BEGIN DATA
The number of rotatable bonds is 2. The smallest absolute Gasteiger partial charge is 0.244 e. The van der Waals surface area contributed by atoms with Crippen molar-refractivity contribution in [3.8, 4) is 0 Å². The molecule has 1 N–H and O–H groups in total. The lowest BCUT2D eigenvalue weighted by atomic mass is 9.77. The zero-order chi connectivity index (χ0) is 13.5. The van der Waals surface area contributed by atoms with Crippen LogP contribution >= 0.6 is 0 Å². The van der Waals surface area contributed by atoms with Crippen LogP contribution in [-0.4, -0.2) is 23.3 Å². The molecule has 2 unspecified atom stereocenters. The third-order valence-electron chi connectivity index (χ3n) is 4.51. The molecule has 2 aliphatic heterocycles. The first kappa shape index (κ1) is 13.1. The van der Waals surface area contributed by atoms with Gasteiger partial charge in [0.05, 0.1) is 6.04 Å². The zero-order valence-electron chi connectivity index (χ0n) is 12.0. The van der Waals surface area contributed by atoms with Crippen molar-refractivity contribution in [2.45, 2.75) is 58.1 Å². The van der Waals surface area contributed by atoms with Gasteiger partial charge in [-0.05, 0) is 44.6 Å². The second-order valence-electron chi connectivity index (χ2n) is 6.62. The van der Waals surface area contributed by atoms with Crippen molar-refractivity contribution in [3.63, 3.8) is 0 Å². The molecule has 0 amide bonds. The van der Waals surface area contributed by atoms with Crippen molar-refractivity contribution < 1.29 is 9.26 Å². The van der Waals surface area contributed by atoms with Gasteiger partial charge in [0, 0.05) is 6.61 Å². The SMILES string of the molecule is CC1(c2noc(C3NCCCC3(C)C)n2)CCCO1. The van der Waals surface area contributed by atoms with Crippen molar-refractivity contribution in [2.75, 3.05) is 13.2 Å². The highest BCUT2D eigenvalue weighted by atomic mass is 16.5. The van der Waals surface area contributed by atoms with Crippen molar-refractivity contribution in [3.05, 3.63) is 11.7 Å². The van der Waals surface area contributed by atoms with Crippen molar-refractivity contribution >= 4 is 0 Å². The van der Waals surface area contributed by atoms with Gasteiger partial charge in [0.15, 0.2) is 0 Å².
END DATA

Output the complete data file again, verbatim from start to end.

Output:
The number of rotatable bonds is 2. The smallest absolute Gasteiger partial charge is 0.244 e. The van der Waals surface area contributed by atoms with Crippen molar-refractivity contribution in [3.8, 4) is 0 Å². The molecule has 1 N–H and O–H groups in total. The lowest BCUT2D eigenvalue weighted by atomic mass is 9.77. The zero-order chi connectivity index (χ0) is 13.5. The van der Waals surface area contributed by atoms with Crippen LogP contribution >= 0.6 is 0 Å². The van der Waals surface area contributed by atoms with Crippen LogP contribution in [-0.4, -0.2) is 23.3 Å². The molecule has 2 unspecified atom stereocenters. The third-order valence-electron chi connectivity index (χ3n) is 4.51. The molecule has 2 aliphatic heterocycles. The first kappa shape index (κ1) is 13.1. The van der Waals surface area contributed by atoms with Gasteiger partial charge in [0.05, 0.1) is 6.04 Å². The zero-order valence-electron chi connectivity index (χ0n) is 12.0. The van der Waals surface area contributed by atoms with Crippen molar-refractivity contribution in [2.45, 2.75) is 58.1 Å². The van der Waals surface area contributed by atoms with Gasteiger partial charge in [-0.05, 0) is 44.6 Å². The second-order valence-electron chi connectivity index (χ2n) is 6.62. The van der Waals surface area contributed by atoms with Crippen molar-refractivity contribution in [3.63, 3.8) is 0 Å². The molecule has 0 amide bonds. The van der Waals surface area contributed by atoms with Crippen molar-refractivity contribution < 1.29 is 9.26 Å². The van der Waals surface area contributed by atoms with Gasteiger partial charge in [0, 0.05) is 6.61 Å². The SMILES string of the molecule is CC1(c2noc(C3NCCCC3(C)C)n2)CCCO1. The van der Waals surface area contributed by atoms with Crippen molar-refractivity contribution in [2.75, 3.05) is 13.2 Å². The highest BCUT2D eigenvalue weighted by atomic mass is 16.5. The van der Waals surface area contributed by atoms with Crippen molar-refractivity contribution in [3.05, 3.63) is 11.7 Å². The van der Waals surface area contributed by atoms with Crippen molar-refractivity contribution >= 4 is 0 Å². The van der Waals surface area contributed by atoms with Gasteiger partial charge in [0.15, 0.2) is 0 Å².